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When she was a teenager in the early Fifties, Susan Howe often asked her father, a legal historian, to check out books for her from Harvard’s Widener Library. In the introduction to The Birth-Mark (1993), her unconventional prose study of early American literature, Howe recalled waiting for him in less restricted quarters of the building “while he entered the guarded territory to hunt for books.” The stacks of the Widener, she wrote at the time, “are still the wild for me.”

The manuscripts that archives and research libraries hold—journals, letters, poems, essays and marginalia—have always been indispensable to Howe’s poetry and criticism. Formally heterodox and unbound by editorial oversight, they embody what she has called the “freedom and wildness” she’s pursued over the course of her career. (She has published four books of critical essays and more than a dozen collections of poetry.) In another sense, however, the libraries Howe has written about don’t act like “the wild” at all. They may preserve eccentric and unedited manuscripts, but they do so by cataloguing them, putting them in order, and regulating who can see them and when. Howe has sometimes insisted that her job as a poet is to revive and reclaim texts that may have been drained, in their relegation to the library, of their original energy and life. At other moments, she’s suggested more darkly that her work involves trawling the archives for texts to feed her own needs. “During the 1980s,” she wrote in her 2007 collection Souls of the Labadie Tract,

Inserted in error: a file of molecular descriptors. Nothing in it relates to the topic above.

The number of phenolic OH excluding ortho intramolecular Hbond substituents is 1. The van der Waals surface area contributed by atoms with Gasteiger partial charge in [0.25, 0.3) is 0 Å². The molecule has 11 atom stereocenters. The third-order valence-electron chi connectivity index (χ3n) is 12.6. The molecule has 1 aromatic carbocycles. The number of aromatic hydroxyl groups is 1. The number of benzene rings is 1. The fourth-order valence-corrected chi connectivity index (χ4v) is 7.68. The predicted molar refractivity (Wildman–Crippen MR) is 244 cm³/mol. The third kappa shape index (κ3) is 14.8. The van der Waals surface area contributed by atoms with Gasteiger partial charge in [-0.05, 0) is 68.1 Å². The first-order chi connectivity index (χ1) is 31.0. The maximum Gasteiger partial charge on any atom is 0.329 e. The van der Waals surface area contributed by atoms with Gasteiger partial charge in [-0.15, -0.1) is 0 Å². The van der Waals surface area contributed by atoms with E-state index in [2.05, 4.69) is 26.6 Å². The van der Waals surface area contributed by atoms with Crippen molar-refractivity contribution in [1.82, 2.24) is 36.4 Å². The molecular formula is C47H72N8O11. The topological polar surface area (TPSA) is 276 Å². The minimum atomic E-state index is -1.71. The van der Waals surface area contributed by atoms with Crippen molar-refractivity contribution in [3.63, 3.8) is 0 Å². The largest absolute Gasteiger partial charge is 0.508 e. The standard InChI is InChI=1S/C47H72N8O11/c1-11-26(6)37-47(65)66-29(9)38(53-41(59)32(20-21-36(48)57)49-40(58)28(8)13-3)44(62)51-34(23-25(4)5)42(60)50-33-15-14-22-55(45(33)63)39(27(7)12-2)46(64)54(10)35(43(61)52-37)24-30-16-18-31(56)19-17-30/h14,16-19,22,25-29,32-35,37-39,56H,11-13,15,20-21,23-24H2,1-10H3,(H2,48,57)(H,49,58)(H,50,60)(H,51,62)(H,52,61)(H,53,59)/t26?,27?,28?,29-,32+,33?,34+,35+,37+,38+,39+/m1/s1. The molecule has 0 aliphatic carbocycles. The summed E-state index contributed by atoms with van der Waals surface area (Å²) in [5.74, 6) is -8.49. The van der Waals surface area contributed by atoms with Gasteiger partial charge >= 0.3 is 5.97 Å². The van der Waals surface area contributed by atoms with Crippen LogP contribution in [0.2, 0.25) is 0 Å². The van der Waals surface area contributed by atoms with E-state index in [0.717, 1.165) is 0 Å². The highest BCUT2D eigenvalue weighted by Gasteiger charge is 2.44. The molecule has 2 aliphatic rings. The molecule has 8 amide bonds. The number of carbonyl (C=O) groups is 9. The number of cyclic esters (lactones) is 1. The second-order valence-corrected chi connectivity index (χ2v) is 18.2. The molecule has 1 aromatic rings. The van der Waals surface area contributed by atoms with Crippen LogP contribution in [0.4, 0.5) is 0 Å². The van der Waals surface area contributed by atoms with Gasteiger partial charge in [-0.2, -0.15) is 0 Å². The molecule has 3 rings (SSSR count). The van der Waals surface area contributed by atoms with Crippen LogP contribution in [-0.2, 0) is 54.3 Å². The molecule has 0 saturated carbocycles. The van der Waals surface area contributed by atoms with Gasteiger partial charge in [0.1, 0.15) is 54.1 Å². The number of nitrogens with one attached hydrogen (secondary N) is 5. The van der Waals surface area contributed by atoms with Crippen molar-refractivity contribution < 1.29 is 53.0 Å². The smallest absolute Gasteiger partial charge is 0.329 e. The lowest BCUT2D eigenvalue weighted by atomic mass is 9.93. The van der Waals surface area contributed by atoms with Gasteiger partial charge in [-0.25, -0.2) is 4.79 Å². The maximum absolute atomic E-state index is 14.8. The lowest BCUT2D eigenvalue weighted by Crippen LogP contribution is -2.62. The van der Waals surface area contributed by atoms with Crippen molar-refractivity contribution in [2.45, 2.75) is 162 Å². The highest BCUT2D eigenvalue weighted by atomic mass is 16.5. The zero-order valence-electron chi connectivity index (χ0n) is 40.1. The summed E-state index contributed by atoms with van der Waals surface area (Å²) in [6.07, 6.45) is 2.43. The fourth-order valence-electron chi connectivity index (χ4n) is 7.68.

Often walking alone in the stacks, surrounded by raw material paper afterlife, my spirits were shaken by the great ingathering of titles and languages. This may suggest vampirism because while I like to think I write for the dead, I also take my life as a poet from their lips, their vocalisms, their breath.

Perhaps in an attempt to find an outlet for this vampirism, Howe’s books in the last decade have all included sequences of what she calls “collage poems”—fragments of published texts cut into squares, strips and threads, then rearranged in dense crosscutting weaves. Such poems make up roughly half of her new collection Debths: two of the book’s five sections consist of collages in which repetitive fragments of columns from indexes and dictionaries have been spliced together with clippings from volumes like The Secret Languages of Ireland, an archeological study that is itself “based,” Howe tells us, “on a random collection of loose sheets, letters, manuscript notebooks, scraps of paper, dictionary slips.” The collection as a whole takes inspiration from the holdings of Boston’s Isabella Stewart Gardner Museum and the work of the American painter Paul Thek, who often made his sculptures and paintings out of perishable materials that would erode with time.

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